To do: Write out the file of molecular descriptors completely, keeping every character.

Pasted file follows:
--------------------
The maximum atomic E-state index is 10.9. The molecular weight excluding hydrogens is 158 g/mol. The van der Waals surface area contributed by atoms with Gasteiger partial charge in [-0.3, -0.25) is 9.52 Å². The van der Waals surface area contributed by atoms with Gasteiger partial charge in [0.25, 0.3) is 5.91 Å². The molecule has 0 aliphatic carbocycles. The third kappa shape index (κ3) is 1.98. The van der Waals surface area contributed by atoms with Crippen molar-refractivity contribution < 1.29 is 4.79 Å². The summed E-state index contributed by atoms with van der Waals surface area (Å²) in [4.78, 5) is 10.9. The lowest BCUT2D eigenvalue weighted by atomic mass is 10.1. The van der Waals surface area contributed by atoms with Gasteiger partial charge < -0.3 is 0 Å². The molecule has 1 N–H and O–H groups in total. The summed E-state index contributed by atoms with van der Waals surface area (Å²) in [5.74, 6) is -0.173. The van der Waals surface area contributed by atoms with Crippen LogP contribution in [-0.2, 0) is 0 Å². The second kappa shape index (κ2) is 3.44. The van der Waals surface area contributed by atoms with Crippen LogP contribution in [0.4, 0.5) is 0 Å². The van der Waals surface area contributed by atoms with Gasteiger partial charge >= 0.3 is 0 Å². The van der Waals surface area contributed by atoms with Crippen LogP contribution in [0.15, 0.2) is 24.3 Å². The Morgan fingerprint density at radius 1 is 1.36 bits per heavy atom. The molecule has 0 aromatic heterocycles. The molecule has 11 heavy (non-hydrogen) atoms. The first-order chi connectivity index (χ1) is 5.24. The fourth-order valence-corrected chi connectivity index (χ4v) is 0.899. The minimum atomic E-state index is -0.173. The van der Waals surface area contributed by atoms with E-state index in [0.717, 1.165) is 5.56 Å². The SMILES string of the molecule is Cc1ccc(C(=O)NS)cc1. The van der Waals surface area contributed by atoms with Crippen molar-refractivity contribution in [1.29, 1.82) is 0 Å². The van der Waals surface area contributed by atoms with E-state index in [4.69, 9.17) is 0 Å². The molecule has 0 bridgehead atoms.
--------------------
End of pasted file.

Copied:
The maximum atomic E-state index is 10.9. The molecular weight excluding hydrogens is 158 g/mol. The van der Waals surface area contributed by atoms with Gasteiger partial charge in [-0.3, -0.25) is 9.52 Å². The van der Waals surface area contributed by atoms with Gasteiger partial charge in [0.25, 0.3) is 5.91 Å². The molecule has 0 aliphatic carbocycles. The third kappa shape index (κ3) is 1.98. The van der Waals surface area contributed by atoms with Crippen molar-refractivity contribution < 1.29 is 4.79 Å². The summed E-state index contributed by atoms with van der Waals surface area (Å²) in [4.78, 5) is 10.9. The lowest BCUT2D eigenvalue weighted by atomic mass is 10.1. The van der Waals surface area contributed by atoms with Gasteiger partial charge < -0.3 is 0 Å². The molecule has 1 N–H and O–H groups in total. The summed E-state index contributed by atoms with van der Waals surface area (Å²) in [5.74, 6) is -0.173. The van der Waals surface area contributed by atoms with Crippen LogP contribution in [-0.2, 0) is 0 Å². The second kappa shape index (κ2) is 3.44. The van der Waals surface area contributed by atoms with Crippen LogP contribution in [0.4, 0.5) is 0 Å². The van der Waals surface area contributed by atoms with Gasteiger partial charge >= 0.3 is 0 Å². The van der Waals surface area contributed by atoms with Crippen LogP contribution in [0.15, 0.2) is 24.3 Å². The Morgan fingerprint density at radius 1 is 1.36 bits per heavy atom. The molecule has 0 aromatic heterocycles. The molecule has 11 heavy (non-hydrogen) atoms. The first-order chi connectivity index (χ1) is 5.24. The fourth-order valence-corrected chi connectivity index (χ4v) is 0.899. The minimum atomic E-state index is -0.173. The van der Waals surface area contributed by atoms with E-state index in [0.717, 1.165) is 5.56 Å². The SMILES string of the molecule is Cc1ccc(C(=O)NS)cc1. The van der Waals surface area contributed by atoms with Crippen molar-refractivity contribution in [1.29, 1.82) is 0 Å². The van der Waals surface area contributed by atoms with E-state index in [4.69, 9.17) is 0 Å². The molecule has 0 bridgehead atoms.